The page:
The latest issue of NZ's premier comics anthology Faction is out now!
Issue #3 features a line-up of all-star local comics talent, including: Tim Gibson (Moth City), Li Chen (Extra Ordinary Comics), Katie O' Neill, Mat Tait & Michael Brown, Jonathan King, Cory Mathis, Toby Morris (Don't Puke on Your Dad), and Mukpuddy, with a cover by Ben Stenbeck (Baltimore) and an introduction by yours truly!
Its 86 pages of full-colour comics for $24.95 (+postage), which you can order online HERE or look for it at selected comics and bookstore retailers.
Above: The Whitcoulls Top 100 Books and Hicksville by Dylan Horrocks.
This week saw the launch of the latest Whitcoulls Top 100 Books voting campaign, asking local readers to vote for their favourite books. The Top 100 has been around for nearly 20 years, and in that time has been topped by perennial best sellers like Tolkien's The Lord of the Rings and more recent literary sensations like A Game of Thrones and The Girl with the Dragon Tattoo.
In the past it has featured such New Zealand classics as Keri Hulme's The Bone People...and I wanted to list more, but a quick glance at the current Top 100 List reveals there is not a single NZ title on there, which is totally shocking to me! (apparently their place has been usurped by populist drivel like Fifty Shades of Grey...). Now before you go casting your vote for Eleanor Catton's The Luminaries, I'd like you to consider the graphic novel Hicksville by Dylan Horrocks.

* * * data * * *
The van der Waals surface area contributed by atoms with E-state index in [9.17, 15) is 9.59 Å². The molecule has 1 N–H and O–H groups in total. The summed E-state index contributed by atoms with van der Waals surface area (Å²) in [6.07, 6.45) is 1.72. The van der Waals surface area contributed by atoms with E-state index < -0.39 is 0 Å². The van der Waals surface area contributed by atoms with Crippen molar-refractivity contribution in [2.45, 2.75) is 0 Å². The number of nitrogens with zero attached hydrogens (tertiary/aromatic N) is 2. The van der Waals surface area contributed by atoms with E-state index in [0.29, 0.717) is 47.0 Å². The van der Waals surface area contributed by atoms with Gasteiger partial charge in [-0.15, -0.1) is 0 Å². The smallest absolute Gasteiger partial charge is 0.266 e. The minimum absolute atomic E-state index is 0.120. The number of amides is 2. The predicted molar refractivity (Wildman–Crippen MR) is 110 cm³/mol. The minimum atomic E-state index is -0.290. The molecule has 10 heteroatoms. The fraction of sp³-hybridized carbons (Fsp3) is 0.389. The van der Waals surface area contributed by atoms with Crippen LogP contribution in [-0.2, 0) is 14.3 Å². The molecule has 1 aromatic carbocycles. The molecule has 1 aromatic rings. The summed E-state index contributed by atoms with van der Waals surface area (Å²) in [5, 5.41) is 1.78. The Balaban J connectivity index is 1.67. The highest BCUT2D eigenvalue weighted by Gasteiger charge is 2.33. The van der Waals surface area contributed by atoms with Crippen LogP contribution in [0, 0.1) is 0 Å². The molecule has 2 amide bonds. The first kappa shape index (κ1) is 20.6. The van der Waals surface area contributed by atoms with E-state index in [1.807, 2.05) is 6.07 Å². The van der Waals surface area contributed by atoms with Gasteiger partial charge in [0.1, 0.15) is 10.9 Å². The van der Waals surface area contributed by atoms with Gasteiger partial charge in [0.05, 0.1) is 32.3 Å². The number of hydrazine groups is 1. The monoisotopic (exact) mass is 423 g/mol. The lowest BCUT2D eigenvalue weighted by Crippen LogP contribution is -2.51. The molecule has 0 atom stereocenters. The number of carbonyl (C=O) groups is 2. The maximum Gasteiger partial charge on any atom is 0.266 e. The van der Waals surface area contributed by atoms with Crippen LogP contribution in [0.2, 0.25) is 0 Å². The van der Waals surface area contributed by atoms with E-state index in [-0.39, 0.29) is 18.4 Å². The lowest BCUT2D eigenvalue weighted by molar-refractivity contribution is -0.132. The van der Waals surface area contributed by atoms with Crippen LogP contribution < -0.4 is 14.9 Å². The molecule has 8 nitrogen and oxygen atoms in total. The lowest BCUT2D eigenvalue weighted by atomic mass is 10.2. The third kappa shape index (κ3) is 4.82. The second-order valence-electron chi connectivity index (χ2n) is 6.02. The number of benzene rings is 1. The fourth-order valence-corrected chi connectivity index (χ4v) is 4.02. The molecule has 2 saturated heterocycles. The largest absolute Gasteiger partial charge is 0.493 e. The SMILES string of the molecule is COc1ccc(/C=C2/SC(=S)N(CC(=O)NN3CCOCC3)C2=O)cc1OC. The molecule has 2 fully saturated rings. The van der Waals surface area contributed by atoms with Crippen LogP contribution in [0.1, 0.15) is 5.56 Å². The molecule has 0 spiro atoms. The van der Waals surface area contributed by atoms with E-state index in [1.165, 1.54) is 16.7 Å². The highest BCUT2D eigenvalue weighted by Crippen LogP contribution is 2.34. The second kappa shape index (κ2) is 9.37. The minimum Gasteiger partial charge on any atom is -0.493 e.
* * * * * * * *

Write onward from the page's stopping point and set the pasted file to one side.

Above: Hicksville Author Dylan Horrocks. Photographed by Grant Maiden.
A bona fide New Zealand classic, Hicksville was first published in the US and Canada by Black Eye Press in 1998, and attracted international acclaim from comics and literary critics alike. The Comics Journal wrote, “New Zealand’s recent cultural revival, which has brought us Keri Hulme’s The Bone People in literature and Jane Campion’s The Piano in film, now has a new ambassador in comics: Dylan Horrocks.”
Since 1998 it has been translated into several languages, including French, Spanish, German and Italian. After much demand, it finally received a New Zealand edition from Victoria University Press in 2010. Over the years Horrocks has been selected from a very short list of celebrated local authors to represent our literature internationally at festivals and events in Germany, England, Italy and beyond, largely due to Hicksville's international reputation as a landmark graphic novel.